Inland Revenue's data protection protocols are being questioned after a woman received information about a stranger's child support in a copy-and-paste error.
The Wellington woman got a letter from Inland Revenue addressed to her that included the full name of a father who was paying child support, and his child.
She told Nine to Noon Inland Revenue told her it was a copy-and-paste error.
The woman, who RNZ has agreed not to name her to protect the privacy of her children, said it raised wider questions about the way IRD handled private information.
"I thought IRD would have the most secure system in New Zealand," she said.
"Out of any government organisation to hold personal details I would've had the most confidence in IRD.
"I can't believe they are copying and pasting people's names into letters."
The woman said the privacy breach occurred after she filled out a form to cancel her child support payment, and received the stranger's details in return. She is seeking assurances from Inland Revenue about its data protection protocols.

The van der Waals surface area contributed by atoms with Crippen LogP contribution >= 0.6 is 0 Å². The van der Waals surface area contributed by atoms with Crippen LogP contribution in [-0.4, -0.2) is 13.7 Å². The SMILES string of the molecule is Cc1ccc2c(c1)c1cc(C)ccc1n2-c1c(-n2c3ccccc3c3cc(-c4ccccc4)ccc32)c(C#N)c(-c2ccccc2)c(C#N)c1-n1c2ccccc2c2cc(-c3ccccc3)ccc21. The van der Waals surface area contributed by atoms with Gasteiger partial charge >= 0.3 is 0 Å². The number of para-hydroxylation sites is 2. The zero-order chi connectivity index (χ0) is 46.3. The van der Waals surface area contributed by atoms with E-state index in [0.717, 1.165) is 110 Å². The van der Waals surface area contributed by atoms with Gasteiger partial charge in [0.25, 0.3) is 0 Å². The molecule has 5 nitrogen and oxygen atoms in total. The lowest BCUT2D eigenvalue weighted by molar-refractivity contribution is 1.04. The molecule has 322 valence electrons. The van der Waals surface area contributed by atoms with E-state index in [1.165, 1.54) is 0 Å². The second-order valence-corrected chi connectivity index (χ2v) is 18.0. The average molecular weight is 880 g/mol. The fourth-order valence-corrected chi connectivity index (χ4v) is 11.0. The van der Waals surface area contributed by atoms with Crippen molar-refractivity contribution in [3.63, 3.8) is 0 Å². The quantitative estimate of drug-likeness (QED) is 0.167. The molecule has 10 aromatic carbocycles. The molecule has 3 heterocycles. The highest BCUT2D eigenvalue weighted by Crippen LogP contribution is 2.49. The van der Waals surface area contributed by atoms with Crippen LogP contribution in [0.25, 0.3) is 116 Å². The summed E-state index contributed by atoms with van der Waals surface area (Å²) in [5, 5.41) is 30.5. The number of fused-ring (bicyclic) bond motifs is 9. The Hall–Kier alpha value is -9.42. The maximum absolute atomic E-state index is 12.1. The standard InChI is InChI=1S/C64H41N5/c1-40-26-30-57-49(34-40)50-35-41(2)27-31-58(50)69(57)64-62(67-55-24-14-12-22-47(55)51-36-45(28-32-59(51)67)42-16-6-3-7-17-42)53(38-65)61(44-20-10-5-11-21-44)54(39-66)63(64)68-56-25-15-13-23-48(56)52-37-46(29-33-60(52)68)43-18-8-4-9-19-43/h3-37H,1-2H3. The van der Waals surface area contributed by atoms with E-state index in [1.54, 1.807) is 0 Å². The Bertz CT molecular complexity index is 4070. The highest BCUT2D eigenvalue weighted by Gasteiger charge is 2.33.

"IRD have assured me my details haven't gone to anyone else. I've got their [the stranger's] details and IRD is telling me no-one else has mine. I'm not confident that's the case."
Inland Revenue Deputy Commissioner Gaye Searancke said in a statement said the mistake was due to human error when a staff member was manually handling two customers' information at the same time.
She said IRD regretted the mistake and was committed to ensuring that this sort of thing did not happen again.
IRD was writing a formal letter of apology to the customer.